Biswas A, Luginbuehl I1, Szabo E1, Caldeira-Kulbakas M1, Crawford MW1, Everett T1.
Reg Anesth Pain Med. 2018 Aug;43(6):641-643. doi: 10.1097/AAP.0000000000000801.
The practice of regional anesthesia techniques (thoracic, epidural, paravertebral) in pediatric cardiac surgery enhances perioperative outcomes such as improved perioperative analgesia, decreased stress response, early extubation, and shortened hospital stay. However, these blocks can be technically challenging and can be associated with unacceptable failure rate and complications in infants. For these reasons, regional anesthesia is sometimes avoided in pediatric cardiac surgery. We describe the simple and effective serratus plane block for thoracotomy analgesia in 2 neonates and a child.
We present 3 pediatric patients, each of whom was having coarctation repair and received an ultrasound-guided serratus plane block for thoracotomy analgesia. The patients were 3 days, 14 days, and 4 years old, weighing from 1.9 to 16 kg. The serratus plane block was performed prior to surgical incision. The block was technically simple compared with thoracic epidural or paravertebral block. All patients were extubated immediately after completion of surgery. Apart from the induction dose of fentanyl (2 μg/kg), no further opioids were required intraoperatively. Postoperative opioid requirements as well as duration of intensive care and hospital stay were lower than recent averages (for the same demographic and procedure) in our hospital.
We propose that the serratus plane block is a simple procedure that provides good perioperative analgesia for infant thoracotomy, potentially facilitating early extubation and a shorter hospital stay.
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Biswas A, Castanov V, Li Z, Perlas A, Kruisselbrink R, Agur A, Chan V.
Reg Anesth Pain Med. 2018 Jul 30. doi: 10.1097/AAP.0000000000000848. [Epub ahead of print]
Background and Objectives:
Although serratus plane block reportedly provides satisfactory analgesia for breast and thoracic surgeries, the optimal technique for consistent success has not been studied. The goal of this anatomical study was to evaluate the impact of volume, level, and site of injection on the extent of injectate spread that can influence anesthetic coverage.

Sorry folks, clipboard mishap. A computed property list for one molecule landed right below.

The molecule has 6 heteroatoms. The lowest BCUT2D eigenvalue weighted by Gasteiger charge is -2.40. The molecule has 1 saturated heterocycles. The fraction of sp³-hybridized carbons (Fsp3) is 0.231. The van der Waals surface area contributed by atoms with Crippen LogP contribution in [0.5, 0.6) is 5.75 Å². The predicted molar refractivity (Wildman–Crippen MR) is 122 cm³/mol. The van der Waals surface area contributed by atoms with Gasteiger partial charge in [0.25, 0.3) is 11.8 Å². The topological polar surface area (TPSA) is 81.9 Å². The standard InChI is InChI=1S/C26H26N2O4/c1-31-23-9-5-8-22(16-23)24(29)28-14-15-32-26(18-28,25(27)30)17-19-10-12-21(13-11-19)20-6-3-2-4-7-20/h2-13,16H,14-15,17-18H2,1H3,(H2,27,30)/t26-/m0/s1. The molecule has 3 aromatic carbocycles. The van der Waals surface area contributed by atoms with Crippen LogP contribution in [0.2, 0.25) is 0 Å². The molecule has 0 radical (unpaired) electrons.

Ultrasound-guided dye injection and subsequent dissection were performed in 39 cadaveric hemithoraces. Methylene blue was injected according to 1 of 4 injection protocols as follows: one 20-mL bolus, either superficial or deep to the serratus anterior muscle (SAM), at the fifth rib level (groups SUP-20 and DEEP-20, respectively), or two 20-mL boluses, either superior or deep to the SAM, one at the third rib and one at the fifth rib level (group SUP-40 and group
DEEP-40, respectively). Following injection, dissection and 3-dimensional digitization were performed to map the area of dye spread.
We found that the extent of dye spread was mostly influenced by the volume of injection rather than the plane of injection (superficial vs deep to SAM). Increasing the volume from 20 to 40 mL doubled the area of injectate spread and promoted dye spread preferentially to the anterior chest wall, with some impact on cephalad-to-caudad spread and no impact on posterior spread. Dye was found most consistently in the axilla when a separate injection was performed at the third rib level.
Our data showed that a high-volume double-injection technique provides extensive and consistent dye spread in the anterior chest wall and axilla, regardless of the plane of injection relative to the SAM. This technique likely provides more reliable analgesic coverage for breast procedures especially those that involve the axilla, pending confirmation in future clinical studies.
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